Pain management and the stained glass dove

Illustration by Anna DeSmet

By Dylan Greer

The best view of the lake at St. Mark’s was in the chapel on the third floor through the stained glass window gifted to the hospital by a big pharmaceutical company in the sixties. The clearest tiles were the wings of a dove and through them the lake lay comatose across the earth. At sunset, the light shined through the wings and casted images across the chapel floor.

The chapel was small and unordained, the only flair coming from the window. The fake mahogany pues accented the cheap wallpaper, peeling in some parts, and non-denominational yet vaguely religious artwork was held up by thumb-tacks. At the very front of the chapel was a music stand with a microphone clipped to the top where Pastor Nuñez would deliver his sermons. Some weeks, when no one came to listen, the pastor would go outside and smoke cigars until lunch.

Last sunday, only one person came. She was young and pencil-thin. The sermon was on preparation, the second of four that Nuñez used in a rotation, and she didn’t seem to be too interested in what he said. She sat, taking up as little space as possible, glued to the wall like a leftover grain of rice stuck to a pot. Nuñez noticed her but did not look at her while he spoke, shifting his eyes from the old clock above the door to the linoleum-tiled floor. The same pattern that graced the rest of the hospital.

After the final prayer — something about letting God steer your life like an omnipotent truck driver — she left, tripping over her heels as she walked out, and Nuñez hadn’t seen her since. He hadn’t seen anyone. Most of his days were spent staring through the dove’s wings and counting the trees ringing the lake.

Today was no different. 37, 38, 39–


Nuñez turned and saw the girl from the sermon; she wasn’t in a hospital gown, and he saw no sign of a bracelet dripping from her wrists. “It’s pastor, actually,” he said.

“I wanted to ask you about the speech you gave on Sunday. The thing that you said about preparing for death rather than waiting for it?” She made strong eye contact, but her lips and hands shook while she spoke. She lifted her sleeve, revealing scratch marks that had darkened to become bruises, and scratched at her arm. “What does it look like?”

Nuñez motioned her to the the front pew and they sat next to each other. She smelled of hand sanitizer and black pepper. The pastor worried he smelled of tobacco.

“What brings you to the hospital?” he asked.

“My mom is sick,” she said. “I wanna know how to be prepared when she…” Her sentence ended there and they listened to the sound of machines through the chapel walls.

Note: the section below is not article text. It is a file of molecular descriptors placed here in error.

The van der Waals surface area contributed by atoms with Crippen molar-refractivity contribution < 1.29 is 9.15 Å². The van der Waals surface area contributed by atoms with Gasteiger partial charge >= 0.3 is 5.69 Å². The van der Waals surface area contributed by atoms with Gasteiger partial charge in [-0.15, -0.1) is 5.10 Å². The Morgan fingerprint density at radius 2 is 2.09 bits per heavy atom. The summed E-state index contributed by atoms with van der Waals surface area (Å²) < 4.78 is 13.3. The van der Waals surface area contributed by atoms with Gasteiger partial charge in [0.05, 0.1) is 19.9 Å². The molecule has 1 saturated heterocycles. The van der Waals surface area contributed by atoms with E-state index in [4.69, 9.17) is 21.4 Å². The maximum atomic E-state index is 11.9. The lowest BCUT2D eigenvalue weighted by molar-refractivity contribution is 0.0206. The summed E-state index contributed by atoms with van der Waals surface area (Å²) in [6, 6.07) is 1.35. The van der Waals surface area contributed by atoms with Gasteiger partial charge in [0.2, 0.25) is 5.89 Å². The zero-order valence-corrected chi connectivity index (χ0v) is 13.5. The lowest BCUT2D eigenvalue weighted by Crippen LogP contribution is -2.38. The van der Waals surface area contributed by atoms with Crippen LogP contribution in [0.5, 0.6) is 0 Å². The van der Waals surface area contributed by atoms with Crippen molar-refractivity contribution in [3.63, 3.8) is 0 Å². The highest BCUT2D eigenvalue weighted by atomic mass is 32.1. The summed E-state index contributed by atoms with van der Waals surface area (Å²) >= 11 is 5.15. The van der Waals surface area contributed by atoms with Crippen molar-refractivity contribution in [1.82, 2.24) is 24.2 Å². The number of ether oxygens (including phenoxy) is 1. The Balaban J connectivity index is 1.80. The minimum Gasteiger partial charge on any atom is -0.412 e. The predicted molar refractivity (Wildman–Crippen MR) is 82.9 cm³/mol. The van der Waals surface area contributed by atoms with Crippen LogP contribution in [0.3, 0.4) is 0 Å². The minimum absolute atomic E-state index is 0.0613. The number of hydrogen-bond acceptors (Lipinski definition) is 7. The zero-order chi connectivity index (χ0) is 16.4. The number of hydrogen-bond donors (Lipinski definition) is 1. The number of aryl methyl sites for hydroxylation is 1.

“I’m sorry to hear about your mother. Have you tried talking to a grief counselor? The hospital has a couple on staff that I could refer you to—”

“No,” she said, startling herself with her urgency, “No, its fine. No doctors, I just want a little help figuring out what to do when she’s gone.” She got up and walked over to the colored glass. Nuñez watched as she put her finger to a joint and followed it down to the bottom of the pane.

“Sometimes there is nothing we can do. We just have to accept the pain and do the best we can to make it through each day. God has more plans for you.” He smiled. Nuñez’s faith in God never trembled, but his faith in the church was epileptic.

She nodded to her feet and said quietly, “I’ve never dealt well with pain.”

“What happened to your mom?” Nuñez asked. It grew quiet enough for them to hear Frank Sinatra singing in the next room. The pastor knew the song, but couldn’t remember the name.

“She took too many pills and now she’s in a coma. I don’t know why she would do this to me,” she said.

“It’s important to look at the big picture. God does not make mistakes, He does everything for a reason.” Sometimes Nuñez felt like an actor repeating lines he was taught at seminary. “Give it time, I’m sure His grace will reveal itself.”

Her lips were chapped and she licked them while she scratched her thigh. “Thank you, that’s helpful,” she said.

Then she turned and offered to shake the pastor’s hand. He looked into her eyes; they were glossy, from crying Nuñez thought, and sunk deep into her bony face. He shook her hand and she left.

The next Sunday morning Nuñez hoped to see her at his sermon, but 10 o’clock passed and the chapel was empty. He considered smoking but decided to stay and recite the lines from the third sermon in his rotation: “Loss is impossible without love, in the same way pain is impossible without pleasure.” He looked at the clock. “Scripture tells us ‘The Lord is close to the brokenhearted’ and ‘blessed are the poor in spirit, for theirs is the kingdom of heaven.’” 10:30. “In Revelation we are told ‘He will wipe every tear from their eyes. There will be no more death or mourning or crying or pain, for the old order of things has passed away.’” Nuñez stepped back from the pulpit and gathered his things before opening the door and walking down the hallway to the exit.

She was sitting in a chair next to the nurses station and looked helpless as he walked by, like a mouse caught in a trap. She looked at the ground and scratched her arm.

The pastor walked up to her and said “Hey.” She didn’t respond.

“Don’t talk to her.” Sherry, one of the nurses, was watching over her. She took a hit from her nasal spray. Nuñez, and the rest of the hospital staff, knew that the nurses kept a solution of cocaine and water in them to get through long shifts, but nobody spoke openly about it. “She stole a prescription pad. I told her I’d throw her ass in jail if she moves or says a word.”

She looked up at Nuñez but as soon as he returned her gaze she looked away. He went outside for a cigar.

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